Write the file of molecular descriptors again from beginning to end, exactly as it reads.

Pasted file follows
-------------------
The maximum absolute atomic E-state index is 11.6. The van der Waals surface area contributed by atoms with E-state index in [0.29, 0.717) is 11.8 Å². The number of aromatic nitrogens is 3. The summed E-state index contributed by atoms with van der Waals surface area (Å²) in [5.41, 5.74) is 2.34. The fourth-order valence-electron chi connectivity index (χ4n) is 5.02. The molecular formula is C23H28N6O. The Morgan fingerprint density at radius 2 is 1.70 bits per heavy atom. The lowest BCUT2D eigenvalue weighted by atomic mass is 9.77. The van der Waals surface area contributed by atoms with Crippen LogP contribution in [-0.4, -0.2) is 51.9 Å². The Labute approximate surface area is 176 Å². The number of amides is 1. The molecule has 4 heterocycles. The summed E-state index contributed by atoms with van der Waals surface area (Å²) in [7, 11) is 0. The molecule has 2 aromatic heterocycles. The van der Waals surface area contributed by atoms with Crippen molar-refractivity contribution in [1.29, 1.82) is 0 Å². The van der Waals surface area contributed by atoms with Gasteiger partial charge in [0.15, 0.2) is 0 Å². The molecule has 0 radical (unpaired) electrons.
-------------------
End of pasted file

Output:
The maximum absolute atomic E-state index is 11.6. The van der Waals surface area contributed by atoms with E-state index in [0.29, 0.717) is 11.8 Å². The number of aromatic nitrogens is 3. The summed E-state index contributed by atoms with van der Waals surface area (Å²) in [5.41, 5.74) is 2.34. The fourth-order valence-electron chi connectivity index (χ4n) is 5.02. The molecular formula is C23H28N6O. The Morgan fingerprint density at radius 2 is 1.70 bits per heavy atom. The lowest BCUT2D eigenvalue weighted by atomic mass is 9.77. The van der Waals surface area contributed by atoms with Crippen LogP contribution in [-0.4, -0.2) is 51.9 Å². The Labute approximate surface area is 176 Å². The number of amides is 1. The molecule has 4 heterocycles. The summed E-state index contributed by atoms with van der Waals surface area (Å²) in [7, 11) is 0. The molecule has 2 aromatic heterocycles. The van der Waals surface area contributed by atoms with Crippen molar-refractivity contribution in [1.29, 1.82) is 0 Å². The van der Waals surface area contributed by atoms with Gasteiger partial charge in [0.15, 0.2) is 0 Å². The molecule has 0 radical (unpaired) electrons.